Lists
A list is an abstract data type used for storing sequential items. They are an important concept in the Lisp family of programming languages and in functional programming languages in general. It's more common to use arrays, queues, and stacks for similar tasks in imperative languages.
Contents
Characteristics of a List
The power of lists comes from their definition of head and tail:
The head is the first item in the list; the tail is all remaining items. The tail is itself a list, having its own head and tail:
This can be repeated for every tail:
Exploiting this property allows for operations to be defined on lists using recursion with minimal code.
Minimal Required Functionalities
Function Name* \(\hspace{15mm}\) Provided Functionality new
Creates an empty list. append
Adds an item to the end of the list. prepend
Adds an item to the beginning of the list. head
Returns the item at the beginning of the list. tail
Returns all items except the head. If the list only has 1 item, returns an empty list. is_empty
Returns a bool indicating whether or not the list contains any items. *Exact names are not required. In fact, some functionality may be provided by a given language directly via special syntax.
Sample Python Implementation Using a Linked List
Note that Python has a builtin type that it calls list
. It doesn't specifically define the required API to be used as a list ADT (abstract data type), but it does provide builtin syntax for array slicing. Since the tail
function of the list ADT could be considered a specific case of slicing, the argument could be made that the Python list
does fulfill the requirements of the list ADT API in a roundabout fashion.
This sample implements a linked list in an objectoriented style and includes the minimum functionality of a list ADT. The list
class only has a reference to the head node, so the append operation has to walk through all the nodes to find the last node, making it an \(O(n)\) operation.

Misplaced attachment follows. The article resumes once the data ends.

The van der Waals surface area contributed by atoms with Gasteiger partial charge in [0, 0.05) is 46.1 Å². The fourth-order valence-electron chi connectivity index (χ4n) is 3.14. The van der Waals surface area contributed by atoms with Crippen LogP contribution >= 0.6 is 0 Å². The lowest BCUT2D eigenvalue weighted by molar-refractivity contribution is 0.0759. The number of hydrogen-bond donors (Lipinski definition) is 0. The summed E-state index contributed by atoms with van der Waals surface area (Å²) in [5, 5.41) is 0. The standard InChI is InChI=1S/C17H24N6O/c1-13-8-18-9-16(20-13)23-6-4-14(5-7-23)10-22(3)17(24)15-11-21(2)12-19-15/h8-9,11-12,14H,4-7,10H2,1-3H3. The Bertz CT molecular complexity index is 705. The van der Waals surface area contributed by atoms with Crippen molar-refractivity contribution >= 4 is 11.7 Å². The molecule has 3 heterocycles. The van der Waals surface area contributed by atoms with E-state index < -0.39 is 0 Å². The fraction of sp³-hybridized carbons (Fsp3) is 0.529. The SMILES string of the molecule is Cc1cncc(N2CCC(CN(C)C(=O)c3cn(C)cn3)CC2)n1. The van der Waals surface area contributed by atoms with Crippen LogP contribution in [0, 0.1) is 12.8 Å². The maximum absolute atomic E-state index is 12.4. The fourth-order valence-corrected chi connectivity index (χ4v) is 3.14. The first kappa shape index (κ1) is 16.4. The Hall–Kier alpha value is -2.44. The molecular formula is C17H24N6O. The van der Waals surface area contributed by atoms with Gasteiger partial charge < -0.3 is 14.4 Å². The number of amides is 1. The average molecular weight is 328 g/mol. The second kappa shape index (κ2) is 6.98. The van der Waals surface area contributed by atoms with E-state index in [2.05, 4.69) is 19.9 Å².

1 2 3 4 5 6 7 8 9 10 11 12 13 14 15 16 17 18 19 20 21 22 23 24 25 26 27 28 29 30 31 32 33 34 35 36 37 38 39 40 41 42 43 44 45 46 47 48 49 50 51 52 53 54 

Try out append
and prepend
:
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1 2 3 4 5 6 

Now try out head
and tail
:
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Example: Summing All Values in a List
Using the Python implementation from above:
1 2 3 4 5 6 7 8 9 10 11 12 13 14 15 16 17 18def sum_list(the_list): if not the_list.is_empty(): return the_list.head() + sum_list(the_list.tail()) else: return 0 some_numbers = List() some_numbers.prepend(3) some_numbers.prepend(3) some_numbers.prepend(4) some_numbers.prepend(1) some_numbers.prepend(7) some_numbers.prepend(7) some_numbers.prepend(1) some_numbers.prepend(4) some_numbers.prepend(5) some_numbers.prepend(7) print(sum_list(some_numbers))
142
Using the Haskell builtin list:
1 2 3 4 5sumList :: (Num a) => [a] > a sumList [] = 0 sumList x = head x + sumList(tail x) main = print(sumList [7,5,4,1,7,7,1,4,3,3])
142
Example: Implement Right Fold
Generalizing upon the previous example, a right fold takes any arbitrary function and cumulatively applies it to the entire list.
Using the Python implementation from above:
1 2 3 4 5 6 7 8 9 10 11 12 13 14 15 16 17 18 19 20 21 22 23 24 25def special_add(x, y): return x + 2 * y # specifically, this is a right fold def fold_list(the_function, the_list): if the_list.tail().is_empty(): return the_list.head() else: return the_function(the_list.head(), fold_list(the_function, the_list.tail())) some_numbers = List() some_numbers.prepend(3) some_numbers.prepend(3) some_numbers.prepend(4) some_numbers.prepend(1) some_numbers.prepend(7) some_numbers.prepend(7) some_numbers.prepend(1) some_numbers.prepend(4) some_numbers.prepend(5) some_numbers.prepend(7) print(fold_list(special_add, some_numbers))
13257
Using the Haskell builtin list:
1 2 3 4 5 6 7 8 9specialAdd :: (Num a) => a > a > a specialAdd x y = x + 2 * y  specifically, this is a right fold foldList :: (a > a > a) > [a] > a foldList f [x] = x foldList f l = f (head l) (foldList f (tail l)) main = print(foldList specialAdd [7,5,4,1,7,7,1,4,3,3])
13257
Try It Yourself: Implement Map
Map
is a function which takes another function and applies it to each item in a list, returning the new list.
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Using only head
and tail
as defined by the List ADT, implement map
.
Use your implementation of map
to apply the function
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to the list \([32, 57, 16, 8, 38]\).